Excuse me, folks. That would be 26 more websites open, not 27.
A Look at What’s New
The sites can be divided into about 9 different categories and although a few of them offer alternative languages like English, none of them represents a foreign-based business. I’ve categorized them as follows:
- 7 News Sites (including China Daily and CCTV)
- 4 Travel Sites (including Ctrip and Air China)
- 3 Business & Finance Sites
- 3 Telecom Sites (all three major Chinese carriers)
- 2 Shopping Sites (including Taobao, China’s version of eBay)
- 2 Computer Service Sites (so you can update your anti-virus)
- 2 Gaming Sites (more flash games…yippee)
- 2 Education Sites (study materials for students and help for teachers)
- 1 Fashion Site
Unlike Sina and Sohu (which underwent heavy censorship), each of these sites when viewed in Xinjiang seems to match those viewed outside. However, as is the rule in Xinjiang for now, all email and forum capabilities are disabled.
What’s Still Unavailable?
Lots, but that’s not my point. Although I’m bubbling with excitement over the fact that I now don’t have enough fingers and toes to count how many websites are available in Xinjiang, I’m still puzzled by certain sites that have yet to be opened.
For instance, did you know that I can’t view the Communist Party website? I can’t even view the central government website from Beijing. Can anybody venture a guess as to why that is?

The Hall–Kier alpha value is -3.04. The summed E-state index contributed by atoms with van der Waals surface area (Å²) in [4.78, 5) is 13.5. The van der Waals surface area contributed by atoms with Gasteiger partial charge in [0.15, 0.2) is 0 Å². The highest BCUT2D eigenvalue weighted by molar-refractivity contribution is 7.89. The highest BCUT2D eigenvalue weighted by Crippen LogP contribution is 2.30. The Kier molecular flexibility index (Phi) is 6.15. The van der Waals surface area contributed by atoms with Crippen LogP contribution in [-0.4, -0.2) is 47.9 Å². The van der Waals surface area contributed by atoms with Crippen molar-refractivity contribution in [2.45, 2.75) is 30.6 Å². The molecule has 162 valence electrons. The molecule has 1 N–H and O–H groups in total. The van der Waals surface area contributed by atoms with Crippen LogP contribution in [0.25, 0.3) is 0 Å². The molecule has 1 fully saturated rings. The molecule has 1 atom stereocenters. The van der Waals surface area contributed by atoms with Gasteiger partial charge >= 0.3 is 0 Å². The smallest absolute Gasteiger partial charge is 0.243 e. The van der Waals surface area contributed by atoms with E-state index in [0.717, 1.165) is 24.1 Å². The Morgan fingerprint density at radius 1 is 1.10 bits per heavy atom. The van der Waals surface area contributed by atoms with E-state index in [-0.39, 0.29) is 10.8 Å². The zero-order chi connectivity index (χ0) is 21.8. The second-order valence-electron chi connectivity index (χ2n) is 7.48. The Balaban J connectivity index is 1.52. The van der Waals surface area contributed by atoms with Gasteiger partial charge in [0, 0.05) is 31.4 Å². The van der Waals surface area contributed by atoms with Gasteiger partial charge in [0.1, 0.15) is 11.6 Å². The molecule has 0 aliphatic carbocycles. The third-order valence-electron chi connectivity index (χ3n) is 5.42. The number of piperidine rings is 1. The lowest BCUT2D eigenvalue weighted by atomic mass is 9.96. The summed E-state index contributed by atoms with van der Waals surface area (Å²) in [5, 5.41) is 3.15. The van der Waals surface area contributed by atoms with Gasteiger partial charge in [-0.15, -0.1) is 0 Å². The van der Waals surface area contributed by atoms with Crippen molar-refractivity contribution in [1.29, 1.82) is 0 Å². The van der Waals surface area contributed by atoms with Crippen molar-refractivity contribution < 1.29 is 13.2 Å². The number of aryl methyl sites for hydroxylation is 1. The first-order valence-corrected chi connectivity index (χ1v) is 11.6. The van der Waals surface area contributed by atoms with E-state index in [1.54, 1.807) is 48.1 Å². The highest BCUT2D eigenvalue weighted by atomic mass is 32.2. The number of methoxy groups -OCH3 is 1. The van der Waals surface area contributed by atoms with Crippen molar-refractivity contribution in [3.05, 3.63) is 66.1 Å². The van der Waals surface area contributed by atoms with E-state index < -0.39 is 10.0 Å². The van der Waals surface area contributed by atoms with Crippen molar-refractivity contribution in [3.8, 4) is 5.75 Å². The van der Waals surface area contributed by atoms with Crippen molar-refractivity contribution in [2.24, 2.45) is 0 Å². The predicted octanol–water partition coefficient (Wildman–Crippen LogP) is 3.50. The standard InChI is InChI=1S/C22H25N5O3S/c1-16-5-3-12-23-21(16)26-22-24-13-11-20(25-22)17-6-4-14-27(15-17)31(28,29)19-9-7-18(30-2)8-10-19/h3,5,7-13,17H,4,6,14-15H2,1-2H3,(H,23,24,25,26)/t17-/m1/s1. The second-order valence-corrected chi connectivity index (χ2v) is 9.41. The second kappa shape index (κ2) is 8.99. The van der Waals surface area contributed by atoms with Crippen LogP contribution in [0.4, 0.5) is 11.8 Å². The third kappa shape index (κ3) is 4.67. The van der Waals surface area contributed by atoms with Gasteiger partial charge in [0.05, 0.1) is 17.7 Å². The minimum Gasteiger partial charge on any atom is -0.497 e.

China’s Strategy: Bore Them to Death
You might be getting tired of counting new sites being opened in Xinjiang as “news”. I know I am. If, however, you’re waiting for a single day when Xinjiang will suddenly “turn on the internet”, I have some bad news for you.
I believe China is strategically opening small parts of the internet and making headline news out of each event knowing full-well that the international media’s attention span won’t keep up. We’re already getting bored. 27 more sites are opened in Xinjiang today, 50 more next week…who cares?
Meanwhile the flow of information is being strictly controlled and authorities still take the opportunity to declare a state of freedom on the internet.
One Final Thought on Censorship
Right now the difference between internet in Xinjiang and the rest of China is determined by the way we describe the censorship. Throughout most of China people explain the Great Firewall by the number of sites which have been blocked; in Xinjiang we count how many sites have been unblocked. That’s a huge difference.
As long as I’m always counting up, I will never consider Xinjiang’s internet truly “restored”.
UPDATE: On May 14th, 2010 the internet – including email – was restored to the province. Read more about Xinjiang’s internet restoration.